Back in the days before I made my own coffee, I was fond of visiting Peet’s Coffee locations to get my fix. For those who don’t know, Alfred Peet was the man that trained the founders of Starbucks how to roast beans. Starbucks coffee is generally a bit too darkly roasted for my taste, even back in the days when I liked dark-roasted coffee, but Peet’s seemed better balanced to me than Starbucks. When I started making my own coffee at home, I started out with a Peet’s subscription, getting it shipped from California, because I had warm fuzzy feelings toward the company and my days back in the Golden State. However, as my tastes evolved and I learned more about the third wave of coffee, I gradually stopped buying Peet’s in favor of smaller roasters that roasted their beans more lightly.
I haven’t bought a bag of Peet’s in quite a long time, but I happened to be at the grocery store and noticed that they had bags of their Major Dickason’s blend roasted only 15 days prior. That’s an almost unheard-of level of freshness for grocery-store beans, so I decided it would be an interesting experiment to put this second-wave bag of coffee through the same tests I do all the other coffees I bring into my home these days.
The first thing I noticed when I opened this bag was how incredibly oily the beans were. I’ve mentioned in previous posts that I get a bit nervous when I see oily beans. Green (unroasted) coffee beans have coffee oils inside them, but the beans themselves stay quite dry through roasting until they reach a certain level, at which point the oils start coming to the surface. I would classify that level as medium-dark. Why do coffee beans get oily? I think it’s an indicator of the roasting level, similarly to how a piece of meat dries out the longer that it’s cooked. If a steak, for instance, is cooked to medium-well or well done, the juices inside the meat have largely left it and the meat itself is much tougher than the same steak would be if cooked medium-rare.
From a practical matter, I prefer my coffee beans to not be oily. I find that coffee beans that have visible oil on the surface tend to go rancid more quickly than beans that do not have the sheen of oil. Besides, part of the pleasure of drinking coffee (especially in a french press or other unfiltered method) is tasting the rich oils in the cup. I want the oils to be in my cup, and only in my cup. When I measured and ground these Peet’s beans, they left an oil slick in the little measuring bowl I use for dosing, and they left quite an oily residue in my grinder. On the bright side, there wasn’t a static problem when I opened the grinder drawer, but on the down side, that means the entire interior of my grinder (hopper, burrs, bin) was coated with oil. I was a bit grossed out by this and endeavored to clean my grinder immediately after this tasting was done.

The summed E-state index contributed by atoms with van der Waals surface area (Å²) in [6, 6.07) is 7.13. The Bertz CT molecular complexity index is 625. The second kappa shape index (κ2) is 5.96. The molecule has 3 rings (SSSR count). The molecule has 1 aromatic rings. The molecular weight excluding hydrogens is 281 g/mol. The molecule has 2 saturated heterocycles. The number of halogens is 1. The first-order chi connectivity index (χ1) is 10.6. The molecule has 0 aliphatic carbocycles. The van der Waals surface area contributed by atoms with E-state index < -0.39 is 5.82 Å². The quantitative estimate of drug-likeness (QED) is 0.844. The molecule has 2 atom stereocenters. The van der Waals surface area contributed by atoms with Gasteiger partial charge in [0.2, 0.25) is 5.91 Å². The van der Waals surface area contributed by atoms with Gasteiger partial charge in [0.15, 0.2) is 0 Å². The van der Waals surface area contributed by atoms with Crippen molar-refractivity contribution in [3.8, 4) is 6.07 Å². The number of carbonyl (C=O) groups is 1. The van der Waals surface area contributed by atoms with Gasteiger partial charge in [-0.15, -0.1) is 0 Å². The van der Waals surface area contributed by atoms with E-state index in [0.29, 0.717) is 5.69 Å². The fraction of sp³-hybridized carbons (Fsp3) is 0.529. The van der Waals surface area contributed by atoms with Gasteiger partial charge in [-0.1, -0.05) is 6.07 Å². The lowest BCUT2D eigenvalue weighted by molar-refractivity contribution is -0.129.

Whole bean: Very oily. Strong, brash, acrid smelling. Not rancid in normal terms but if I’m smelling roasted coffee and smell what I smelled from this bag, it’s the first word that comes to mind. Not a good fragrance.
French press: Pleasantly thick mouthfeel and chocolaty flavor, with a bitter edge on the finish that tasted like almond skin.
Chemex: This method made the smoothest cup of the four methods I tried, with a vanilla and almond flavor. It was a bit bland but inoffensive overall.
AeroPress: Drinkable but had a sharp bite of acidity. Quite brash. I would need to temper this with milk.
V60: Similar to the cup from the Chemex but also smelled a bit like dog. A clean dog, but still dog.
Just out of curiosity, I made a french press of this for Shutterbug. He added milk and sugar, as he normally does, and then he took his first sip. I wish I had a picture, or a recording, but this pretty much sums it up:
I haven’t seen him react this violently to a coffee, perhaps ever. He really hated it! It happened to be on his birthday as well, so I felt extra bad. Lesson learned though, I’ve made him into more of a coffee snob than I thought. Yay?
Summary: Like FunDip, Squeeze-Its, and Hi-C Fruit Punch, Peet’s Coffee is something I have fond memories of from my youth, but trying it again in the present day makes me realize I just can’t stomach it anymore. My tastes have changed to the point where it’s just not enjoyable for me. With that said, if you are a dark-roast coffee fan, it certainly is that, and it is pretty widely available. I’m just the wrong demographic for this coffee now! The Chemex would probably be my vote for a brewing method for these beans, as it created the smoothest cup, but I’m not likely to buy these beans again anytime soon.
From the roaster: Rich, smooth, and complex, with a very full body and multi-layered character.
Review conducted 20 days post-roast.